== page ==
Last week’s market day may have been the first day of fall, but my brain was not letting go of summer. With the sun shining, warming my skin every time it peeked around the clouds, I could not shake summer from the mind.
Neither could my shopping list.
Roma tomatoes, onion, garlic, cilantro, and hot pepper filled the definites.
You see, I had recently been gifted Thug Kitchen, a vegetarian cookbook, with, ahem, rather racy language. I love cookbooks, I love looking at the pictures (pictures are key), and I love setting a new cooking challenge for the chef of the house, which is usually not me.
But perusing through the pages it was me who was drawn to the mid-summer, pico de gallo style salsa– everything in it reminded me of summer; everything in it reminded me of market freshness; everything in it screamed I could make it.
I was dubious at how it would turn out at first, I mean, I’ve been all sorts of loving Muy Rico’s pico de gallo all summer long. What if I didn’t pick out the most perfect tomatoes; what if I didn’t chop the onion the right way; what if I didn’t use enough garlic; what if I made it too spicy, or not spicy enough? Yes folks, these are the questions that dominate my brain when taking over the meal-making reins. Baking, which I love to do, is exact, cooking is subjective – too much room for interpretation.
But here’s the thing, this recipe was crazy, crazy, crazy easy. I made it with a four-year-old running all around me and didn’t get frustrated once. Chop a few veg, don’t burn your fingers or eyes with the hot pepper, mix it together, throw it in the fridge, and BAM, done!
Some might associate easy with lacking – don’t do it!
I know I’ve said it before, but wow, the power of ultimate freshness – grabbing those ingredients right off the market tables, ingredients that have been picked fresh that day, and plopping them into your mouth hours later – is HUGE! So fresh. So flavourful. So marketlicious!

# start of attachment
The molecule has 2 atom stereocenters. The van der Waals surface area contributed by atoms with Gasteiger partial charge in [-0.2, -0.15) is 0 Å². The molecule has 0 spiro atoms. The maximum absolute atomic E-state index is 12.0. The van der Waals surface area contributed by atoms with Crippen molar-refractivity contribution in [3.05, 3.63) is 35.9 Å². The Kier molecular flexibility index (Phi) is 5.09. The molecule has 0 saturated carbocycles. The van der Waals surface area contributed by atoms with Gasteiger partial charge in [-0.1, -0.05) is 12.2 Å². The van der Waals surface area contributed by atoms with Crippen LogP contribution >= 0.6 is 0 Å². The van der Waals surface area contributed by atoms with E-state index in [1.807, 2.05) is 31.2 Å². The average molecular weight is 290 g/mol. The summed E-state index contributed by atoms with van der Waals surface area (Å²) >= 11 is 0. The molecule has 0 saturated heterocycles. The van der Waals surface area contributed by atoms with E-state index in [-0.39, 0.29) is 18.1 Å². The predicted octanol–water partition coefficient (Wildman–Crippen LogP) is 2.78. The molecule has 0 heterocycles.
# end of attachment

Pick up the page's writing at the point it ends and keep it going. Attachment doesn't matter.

All but two of the ingredients (salt and lime) were acquired at the market.
We decided to appropriately pair the salsa with our vegetarian Mexican stuffed peppers (featuring market tomatoes, corn, and cilantro) that we discovered awhile back through this market-buying challenge. I made what I thought was a huge batch of salsa; it said it was good for 4-6 servings. We ate ALL of it. We had leftover fillings for the stuffed peppers, but no leftover salsa. We had leftover tomatoes, cilantro, onion, and hot pepper, but no leftover salsa.
The kitchen was most definitely calling for more!
This week’s loot:
Zaklan Heritage Farm:
- ~ 2lbs roma tomatoes: $2 per pound
- 1 red onion: $2.50 per pound
- 2 sweet peppers: $2
- 2 bags mustard greens: $5
- 1 head red lettuce: $3
- 1 Macedonia hot pepper: $0.20
Ripple Creek Farm:
- 1 bunch cilantro: $2
- 2 Georgian Fire garlic bulbs: $3.50
- 1 zucchini: $2.50
- 1 delicata squash: $3.50
Bose and Sons Family Farm:
- 2 corn: $1
- 1 bag microgreens: $5
- 1 bag green beans: $2
Jam Shack Preservery
- 1 jar pear and pineapple ginger jam: $5
Total spent was $41.40. We had 90 cents to spend from the previous week, leaving us in the red for 50 cents.
You may have noticed I don’t have exact dollar amounts for the produce acquired at Zaklan Heritage Farms; I admittedly got excited, and distracted, by the Macedonia hot pepper, which I had never seen before!
Other market-lovely meals of the week included paella that featured the green beans, onion, garlic, and peppers from the market; weekend frittatas that also used peppers, zucchini, and onion; and a whole thwack of lunch and dinner salads.
My husband and son drooled happily over their morning (and snack) toasts thick with the pineapple and pear with ginger jam from Jam Shack Preservery.
We had hoped to get a loaf of chocolate bread from A Bread Affair, but sadly it wasn’t on the shelves due to quality control. It will again be on the list for this week with fingers crossed.
The expenditure wasn’t all summer, though. With a few of our definites for the week dashed, we had some unexpected money to spend to fill up the budget. On a whim, I grabbed this delicata squash off the Ripple Creek Eco Farm table; I have no idea what to do with it.
Please help – I am looking for any and all suggestions! With the dwindling days of the summer market, just one more left to go (don’t forget, the winter market starts November 5 in Uptown New West), any items you’ll be missing?
The complete series.